Meant to remove invaders, either infectious or simply irritating, a scratch is human skin’s first line of defense.
It happens every day. An irritant — a speck of dust, bit of errant clothing fiber, a tiny bug, perhaps — triggers nerve receptors on the skin to send an alert to the brain: “There is something foreign and potentially dangerous that needs to be removed. Now.”
Receptors on specialized nerve cells translate that alarm message into “itch,” then specialized nerve fibers speed the itch signal to the spinal cord to propel it onward to the brain. The brain instantly deploys fingernails back to the itch site, where the friction from nails on skin unseats the invader. A scratch is born.
Skin is 22 feet in total, and part of the massive organ’s express purpose is to protect your body’s vital organs from things like microbes and creepy crawlies that could carry disease. That’s a lot of real estate to rid of assailants, and scratching is skin’s main ally.
But be warned: If a scratch is employed too aggressively, that same friction can slough off a few too many skin cells and cause the area to redden in response— and send more nerve endings into overdrive than the irritant itself ever could.
Starting from Scratch
Sometimes the cause of an itch isn’t an easily removed invader at all. The itch signal source could be internal, caused by anything from sunburn to psoriasis to dandruff to overuse of soap. In these kinds of cases, nothing is worse for getting rid of an itch than scratching.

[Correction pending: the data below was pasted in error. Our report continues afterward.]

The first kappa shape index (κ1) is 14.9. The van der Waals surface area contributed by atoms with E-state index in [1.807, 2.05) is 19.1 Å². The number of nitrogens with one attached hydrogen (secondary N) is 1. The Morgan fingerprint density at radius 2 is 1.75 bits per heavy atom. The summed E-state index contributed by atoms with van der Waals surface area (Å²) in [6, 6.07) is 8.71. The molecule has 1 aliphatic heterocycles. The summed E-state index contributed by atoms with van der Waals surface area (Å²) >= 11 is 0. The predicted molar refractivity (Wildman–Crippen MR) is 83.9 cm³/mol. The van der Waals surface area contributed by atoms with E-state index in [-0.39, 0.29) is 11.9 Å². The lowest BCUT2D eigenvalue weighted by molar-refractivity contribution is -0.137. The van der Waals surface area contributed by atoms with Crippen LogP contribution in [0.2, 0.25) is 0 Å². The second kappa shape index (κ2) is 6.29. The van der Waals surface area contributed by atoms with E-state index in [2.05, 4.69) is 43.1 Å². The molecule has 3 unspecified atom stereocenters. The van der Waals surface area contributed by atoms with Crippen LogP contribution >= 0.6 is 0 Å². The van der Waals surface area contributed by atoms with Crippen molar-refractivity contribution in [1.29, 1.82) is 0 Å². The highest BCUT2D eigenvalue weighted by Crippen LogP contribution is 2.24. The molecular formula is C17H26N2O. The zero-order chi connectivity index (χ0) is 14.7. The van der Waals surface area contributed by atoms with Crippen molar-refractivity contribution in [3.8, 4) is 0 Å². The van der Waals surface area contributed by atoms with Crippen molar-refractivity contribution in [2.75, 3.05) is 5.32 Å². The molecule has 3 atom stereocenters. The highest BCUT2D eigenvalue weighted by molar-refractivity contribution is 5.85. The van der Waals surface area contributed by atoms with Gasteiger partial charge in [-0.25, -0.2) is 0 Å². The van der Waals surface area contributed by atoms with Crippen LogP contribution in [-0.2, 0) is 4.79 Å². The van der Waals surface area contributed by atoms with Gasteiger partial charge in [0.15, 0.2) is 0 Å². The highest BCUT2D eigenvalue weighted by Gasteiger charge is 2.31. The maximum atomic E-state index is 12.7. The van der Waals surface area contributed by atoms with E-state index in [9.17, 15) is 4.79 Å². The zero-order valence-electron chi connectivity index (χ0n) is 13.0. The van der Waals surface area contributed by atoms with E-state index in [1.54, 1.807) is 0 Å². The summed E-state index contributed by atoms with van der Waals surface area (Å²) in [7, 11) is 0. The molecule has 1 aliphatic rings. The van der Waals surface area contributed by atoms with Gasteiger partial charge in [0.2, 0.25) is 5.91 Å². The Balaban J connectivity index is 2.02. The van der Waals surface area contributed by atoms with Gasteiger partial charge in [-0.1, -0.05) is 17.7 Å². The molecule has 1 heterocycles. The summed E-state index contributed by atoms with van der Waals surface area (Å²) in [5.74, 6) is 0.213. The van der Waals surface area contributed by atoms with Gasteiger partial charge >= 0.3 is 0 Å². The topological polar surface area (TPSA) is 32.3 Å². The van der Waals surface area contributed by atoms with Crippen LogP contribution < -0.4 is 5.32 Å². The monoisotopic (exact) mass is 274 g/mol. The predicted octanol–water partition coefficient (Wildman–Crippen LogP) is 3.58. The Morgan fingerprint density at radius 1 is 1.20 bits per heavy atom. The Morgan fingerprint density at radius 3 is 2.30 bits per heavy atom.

It can even spawn a vicious cycle. At first, scratching blocks the itch sensation by temporarily distracting the brain with a mild pain sensation. But then the signals start to get a little confusing: The mild pain sensation causes the brain to release serotonin, the body’s natural pain reliever. But the serotonin blocks the mild pain that was blocking the itch. So the brain sends more itch signals. Then more scratches trigger more pain. More pain ratchets up the serotonin. Back to more itching and the infinite loop starts again.
In such chronic cases, experts encourage a gentle rub to replace the classic scratch.
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